Actuarial Outpost ASM 3.18
 Register Blogs Wiki FAQ Calendar Search Today's Posts Mark Forums Read
 FlashChat Actuarial Discussion Preliminary Exams CAS/SOA Exams Cyberchat Around the World Suggestions

 D.W. Simpson & Company International Actuary Jobs   Canada  Asia  Australia  Life  Pension  CasualtyBermuda, United Kingdom, Europe, Asia, Worldwide

#1
02-23-2006, 05:31 PM
 rebeccap Member Join Date: Sep 2004 Location: Napa, CA Posts: 494
ASM 3.18

I am temporarily forgetting why, in the last line of the solution, the second 50 needs to go inside of the square root sign rather than outside? Any short reminder will be appreciated.
#2
02-23-2006, 05:35 PM
 BallaActuary Member CAS Join Date: Jan 2005 Posts: 15,061

Quote:
 Originally Posted by rebeccap I am temporarily forgetting why, in the last line of the solution, the second 50 needs to go inside of the square root sign rather than outside? Any short reminder will be appreciated.
What is the problem for people without the ASM?
__________________
Quote:
 Originally Posted by Dr. John Zoidberg Hey guys my first professional wager was "Will This Thread Become About Buru?" I took Yes at really crappy odds but I knew it was a lock. ALL ABOARD THE TRAIN TO PROFIT TOWN! CHOO CHOO!
#3
02-23-2006, 07:05 PM
 Abraham Weishaus Member SOA AAA Join Date: Oct 2001 Posts: 6,194

This is the discussion in Section 2.1, particularly at the bottom of page 21 to the top of page 22. The variance of the SUM of 50 independent random variables is 50 times the variance of one, whereas the variance of 50 times a random variable is 2500 times the variance of one. The problem states that the employees are mutually independent.
#4
02-23-2006, 08:16 PM
 rebeccap Member Join Date: Sep 2004 Location: Napa, CA Posts: 494

Quote:
 Originally Posted by Abraham Weishaus This is the discussion in Section 2.1, particularly at the bottom of page 21 to the top of page 22. The variance of the SUM of 50 independent random variables is 50 times the variance of one, whereas the variance of 50 times a random variable is 2500 times the variance of one. The problem states that the employees are mutually independent.
Ah, I knew I learned it somewhere...Thank you

Bella: This is a typical trap to the sort of the following--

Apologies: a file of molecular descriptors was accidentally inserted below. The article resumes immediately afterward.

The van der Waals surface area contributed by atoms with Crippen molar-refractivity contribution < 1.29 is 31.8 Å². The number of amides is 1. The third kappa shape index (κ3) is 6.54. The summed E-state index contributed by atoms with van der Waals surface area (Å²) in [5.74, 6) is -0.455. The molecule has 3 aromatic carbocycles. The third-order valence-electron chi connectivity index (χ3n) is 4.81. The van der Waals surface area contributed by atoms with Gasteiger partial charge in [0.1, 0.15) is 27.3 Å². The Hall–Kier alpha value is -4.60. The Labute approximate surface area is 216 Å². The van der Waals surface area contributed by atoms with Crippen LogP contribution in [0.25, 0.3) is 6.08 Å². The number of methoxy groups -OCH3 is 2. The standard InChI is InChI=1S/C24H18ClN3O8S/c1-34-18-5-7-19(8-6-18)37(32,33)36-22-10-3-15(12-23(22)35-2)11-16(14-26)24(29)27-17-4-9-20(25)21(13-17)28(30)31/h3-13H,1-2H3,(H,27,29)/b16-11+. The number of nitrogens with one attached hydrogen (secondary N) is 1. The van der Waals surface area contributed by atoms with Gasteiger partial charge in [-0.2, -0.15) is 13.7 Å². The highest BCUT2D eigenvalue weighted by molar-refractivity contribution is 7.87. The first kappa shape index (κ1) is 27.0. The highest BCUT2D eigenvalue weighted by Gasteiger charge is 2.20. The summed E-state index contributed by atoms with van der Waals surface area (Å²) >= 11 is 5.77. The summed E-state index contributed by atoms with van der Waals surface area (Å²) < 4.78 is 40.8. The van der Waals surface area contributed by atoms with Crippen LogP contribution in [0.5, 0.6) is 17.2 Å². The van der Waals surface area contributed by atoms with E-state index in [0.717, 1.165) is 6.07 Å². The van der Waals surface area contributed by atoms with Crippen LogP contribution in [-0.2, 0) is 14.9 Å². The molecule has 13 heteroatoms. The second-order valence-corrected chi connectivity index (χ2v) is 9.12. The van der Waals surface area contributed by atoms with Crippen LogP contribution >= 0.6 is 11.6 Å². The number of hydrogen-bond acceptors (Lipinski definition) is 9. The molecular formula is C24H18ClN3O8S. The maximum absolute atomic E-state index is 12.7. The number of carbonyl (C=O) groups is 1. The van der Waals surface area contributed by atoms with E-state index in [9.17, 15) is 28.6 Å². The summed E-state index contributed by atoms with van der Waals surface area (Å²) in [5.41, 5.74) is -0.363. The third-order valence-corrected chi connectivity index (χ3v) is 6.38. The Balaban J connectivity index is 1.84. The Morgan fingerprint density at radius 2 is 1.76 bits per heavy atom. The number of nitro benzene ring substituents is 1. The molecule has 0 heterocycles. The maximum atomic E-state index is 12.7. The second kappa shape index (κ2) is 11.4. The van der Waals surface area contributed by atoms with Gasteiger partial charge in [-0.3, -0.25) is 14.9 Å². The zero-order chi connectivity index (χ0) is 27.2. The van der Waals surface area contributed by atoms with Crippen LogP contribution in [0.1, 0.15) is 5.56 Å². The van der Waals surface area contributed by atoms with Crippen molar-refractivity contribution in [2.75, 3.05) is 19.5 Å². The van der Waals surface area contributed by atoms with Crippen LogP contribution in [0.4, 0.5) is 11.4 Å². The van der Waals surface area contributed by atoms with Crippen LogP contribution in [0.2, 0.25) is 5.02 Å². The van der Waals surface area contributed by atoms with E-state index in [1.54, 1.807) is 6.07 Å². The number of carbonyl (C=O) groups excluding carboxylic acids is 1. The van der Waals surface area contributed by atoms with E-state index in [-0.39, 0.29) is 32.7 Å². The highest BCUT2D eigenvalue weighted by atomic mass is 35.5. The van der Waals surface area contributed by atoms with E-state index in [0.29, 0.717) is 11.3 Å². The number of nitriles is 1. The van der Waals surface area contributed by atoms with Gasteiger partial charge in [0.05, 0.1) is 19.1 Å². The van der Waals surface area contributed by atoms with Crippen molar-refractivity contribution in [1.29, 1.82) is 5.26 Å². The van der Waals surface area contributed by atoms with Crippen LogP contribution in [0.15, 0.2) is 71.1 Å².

If all the Xi's are independent and have identical distributions, then
Var [sum of all Xi's, from i=0 to i=n] = n*Var(X)
#5
02-24-2006, 11:43 AM
 BallaActuary Member CAS Join Date: Jan 2005 Posts: 15,061

Quote:
 Originally Posted by rebeccap Bella: This is a typical trap to the sort of the following--
Is Bella supposed to be me?
__________________
Quote:
 Originally Posted by Dr. John Zoidberg Hey guys my first professional wager was "Will This Thread Become About Buru?" I took Yes at really crappy odds but I knew it was a lock. ALL ABOARD THE TRAIN TO PROFIT TOWN! CHOO CHOO!
#6
02-24-2006, 02:09 PM
 rebeccap Member Join Date: Sep 2004 Location: Napa, CA Posts: 494

Quote:
 Originally Posted by BallaActuary Is Bella supposed to be me?
Oops, typo. Should be BAlla. Sorry.
#7
02-24-2006, 03:19 PM
 BallaActuary Member CAS Join Date: Jan 2005 Posts: 15,061

Quote:
 Originally Posted by rebeccap Oops, typo. Should be BAlla. Sorry.
I was confused because I wanted to know what the problem was. I already passed M, so I don't have the M ASM manual.

Key formula (know it and love it):

Var(aggregate losses) = E(N)Var(Y) + [E(Y)^2]Var(N)
where N is from your frequency distribution and Y is from your severity distribution (and they are independent). This works when N is not fixed.

If N is fixed, the formula breaks down to: N[Var(Y)]

Neato!
__________________
Quote:
 Originally Posted by Dr. John Zoidberg Hey guys my first professional wager was "Will This Thread Become About Buru?" I took Yes at really crappy odds but I knew it was a lock. ALL ABOARD THE TRAIN TO PROFIT TOWN! CHOO CHOO!
#8
02-24-2006, 03:48 PM
 rebeccap Member Join Date: Sep 2004 Location: Napa, CA Posts: 494

Quote:
 Originally Posted by BallaActuary I was confused because I wanted to know what the problem was. I already passed M, so I don't have the M ASM manual. Key formula (know it and love it): Var(aggregate losses) = E(N)Var(Y) + [E(Y)^2]Var(N) where N is from your frequency distribution and Y is from your severity distribution (and they are independent). This works when N is not fixed. If N is fixed, the formula breaks down to: N[Var(Y)] Neato!
That's right. I thought you have passed already...some of these questions are pretty long, so I will do my best in typing them out.

 Thread Tools Display Modes Linear Mode

 Posting Rules You may not post new threads You may not post replies You may not post attachments You may not edit your posts BB code is On Smilies are On [IMG] code is On HTML code is Off

All times are GMT -4. The time now is 06:35 PM.

 -- Default Style - Fluid Width ---- Default Style - Fixed Width ---- Old Default Style ---- Easy on the eyes ---- Smooth Darkness ---- Chestnut ---- Apple-ish Style ---- If Apples were blue ---- If Apples were green ---- If Apples were purple ---- Halloween 2007 ---- B&W ---- Halloween ---- AO Christmas Theme ---- Turkey Day Theme ---- AO 2007 beta ---- 4th Of July Contact Us - Actuarial Outpost - Archive - Privacy Statement - Top